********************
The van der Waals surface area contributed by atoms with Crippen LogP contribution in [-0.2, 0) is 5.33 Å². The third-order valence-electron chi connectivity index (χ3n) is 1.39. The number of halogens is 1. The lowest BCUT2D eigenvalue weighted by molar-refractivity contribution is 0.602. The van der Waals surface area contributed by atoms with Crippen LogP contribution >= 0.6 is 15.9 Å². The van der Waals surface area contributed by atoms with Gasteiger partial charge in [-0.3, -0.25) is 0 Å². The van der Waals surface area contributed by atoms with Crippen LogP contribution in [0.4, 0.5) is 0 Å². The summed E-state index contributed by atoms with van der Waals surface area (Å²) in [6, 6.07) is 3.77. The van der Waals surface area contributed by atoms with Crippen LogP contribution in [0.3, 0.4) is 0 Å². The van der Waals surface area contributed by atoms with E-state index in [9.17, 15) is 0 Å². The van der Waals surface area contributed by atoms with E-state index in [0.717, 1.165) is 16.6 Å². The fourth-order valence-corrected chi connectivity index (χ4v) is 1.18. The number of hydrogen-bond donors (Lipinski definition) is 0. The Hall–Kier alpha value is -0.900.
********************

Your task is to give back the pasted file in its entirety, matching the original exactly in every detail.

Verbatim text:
The van der Waals surface area contributed by atoms with Crippen LogP contribution in [-0.2, 0) is 5.33 Å². The third-order valence-electron chi connectivity index (χ3n) is 1.39. The number of halogens is 1. The lowest BCUT2D eigenvalue weighted by molar-refractivity contribution is 0.602. The van der Waals surface area contributed by atoms with Crippen LogP contribution >= 0.6 is 15.9 Å². The van der Waals surface area contributed by atoms with Gasteiger partial charge in [-0.3, -0.25) is 0 Å². The van der Waals surface area contributed by atoms with Crippen LogP contribution in [0.4, 0.5) is 0 Å². The summed E-state index contributed by atoms with van der Waals surface area (Å²) in [6, 6.07) is 3.77. The van der Waals surface area contributed by atoms with Crippen LogP contribution in [0.3, 0.4) is 0 Å². The van der Waals surface area contributed by atoms with E-state index in [9.17, 15) is 0 Å². The van der Waals surface area contributed by atoms with E-state index in [0.717, 1.165) is 16.6 Å². The fourth-order valence-corrected chi connectivity index (χ4v) is 1.18. The number of hydrogen-bond donors (Lipinski definition) is 0. The Hall–Kier alpha value is -0.900.